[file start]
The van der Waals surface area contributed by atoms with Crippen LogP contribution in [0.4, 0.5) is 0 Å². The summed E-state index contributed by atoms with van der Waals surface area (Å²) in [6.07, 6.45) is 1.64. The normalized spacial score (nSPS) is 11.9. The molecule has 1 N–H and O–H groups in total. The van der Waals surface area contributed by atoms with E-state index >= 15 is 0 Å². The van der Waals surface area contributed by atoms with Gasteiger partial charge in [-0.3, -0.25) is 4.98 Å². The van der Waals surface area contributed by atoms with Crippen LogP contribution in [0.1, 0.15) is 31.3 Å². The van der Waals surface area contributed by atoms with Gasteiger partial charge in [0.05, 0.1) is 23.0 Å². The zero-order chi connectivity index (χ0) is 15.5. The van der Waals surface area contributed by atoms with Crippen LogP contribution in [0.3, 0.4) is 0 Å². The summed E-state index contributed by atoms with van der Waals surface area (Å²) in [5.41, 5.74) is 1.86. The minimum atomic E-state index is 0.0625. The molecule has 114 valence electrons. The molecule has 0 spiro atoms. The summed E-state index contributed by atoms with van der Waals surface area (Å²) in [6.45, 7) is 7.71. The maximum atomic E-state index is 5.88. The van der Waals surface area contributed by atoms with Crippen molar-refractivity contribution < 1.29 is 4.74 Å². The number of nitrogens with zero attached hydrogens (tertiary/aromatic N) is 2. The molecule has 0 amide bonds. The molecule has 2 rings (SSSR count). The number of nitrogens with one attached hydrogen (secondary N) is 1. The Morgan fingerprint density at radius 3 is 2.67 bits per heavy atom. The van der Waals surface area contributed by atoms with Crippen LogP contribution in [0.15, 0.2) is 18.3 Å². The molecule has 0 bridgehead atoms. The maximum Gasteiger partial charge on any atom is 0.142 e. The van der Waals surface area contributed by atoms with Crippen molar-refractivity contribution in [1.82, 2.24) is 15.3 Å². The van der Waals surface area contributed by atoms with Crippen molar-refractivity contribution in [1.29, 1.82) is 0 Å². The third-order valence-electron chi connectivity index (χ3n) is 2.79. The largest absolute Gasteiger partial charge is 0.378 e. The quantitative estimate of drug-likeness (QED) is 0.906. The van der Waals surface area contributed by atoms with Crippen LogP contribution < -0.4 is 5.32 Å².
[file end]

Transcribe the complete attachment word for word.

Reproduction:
The van der Waals surface area contributed by atoms with Crippen LogP contribution in [0.4, 0.5) is 0 Å². The summed E-state index contributed by atoms with van der Waals surface area (Å²) in [6.07, 6.45) is 1.64. The normalized spacial score (nSPS) is 11.9. The molecule has 1 N–H and O–H groups in total. The van der Waals surface area contributed by atoms with E-state index >= 15 is 0 Å². The van der Waals surface area contributed by atoms with Gasteiger partial charge in [-0.3, -0.25) is 4.98 Å². The van der Waals surface area contributed by atoms with Crippen LogP contribution in [0.1, 0.15) is 31.3 Å². The van der Waals surface area contributed by atoms with Gasteiger partial charge in [0.05, 0.1) is 23.0 Å². The zero-order chi connectivity index (χ0) is 15.5. The van der Waals surface area contributed by atoms with Crippen LogP contribution in [0.3, 0.4) is 0 Å². The summed E-state index contributed by atoms with van der Waals surface area (Å²) in [5.41, 5.74) is 1.86. The minimum atomic E-state index is 0.0625. The molecule has 114 valence electrons. The molecule has 0 spiro atoms. The summed E-state index contributed by atoms with van der Waals surface area (Å²) in [6.45, 7) is 7.71. The maximum atomic E-state index is 5.88. The van der Waals surface area contributed by atoms with Crippen molar-refractivity contribution < 1.29 is 4.74 Å². The number of nitrogens with zero attached hydrogens (tertiary/aromatic N) is 2. The molecule has 0 amide bonds. The molecule has 2 rings (SSSR count). The number of nitrogens with one attached hydrogen (secondary N) is 1. The Morgan fingerprint density at radius 3 is 2.67 bits per heavy atom. The van der Waals surface area contributed by atoms with Crippen LogP contribution in [0.15, 0.2) is 18.3 Å². The molecule has 0 bridgehead atoms. The maximum Gasteiger partial charge on any atom is 0.142 e. The van der Waals surface area contributed by atoms with Crippen molar-refractivity contribution in [1.82, 2.24) is 15.3 Å². The van der Waals surface area contributed by atoms with Crippen molar-refractivity contribution in [1.29, 1.82) is 0 Å². The third-order valence-electron chi connectivity index (χ3n) is 2.79. The largest absolute Gasteiger partial charge is 0.378 e. The quantitative estimate of drug-likeness (QED) is 0.906. The van der Waals surface area contributed by atoms with Crippen LogP contribution < -0.4 is 5.32 Å².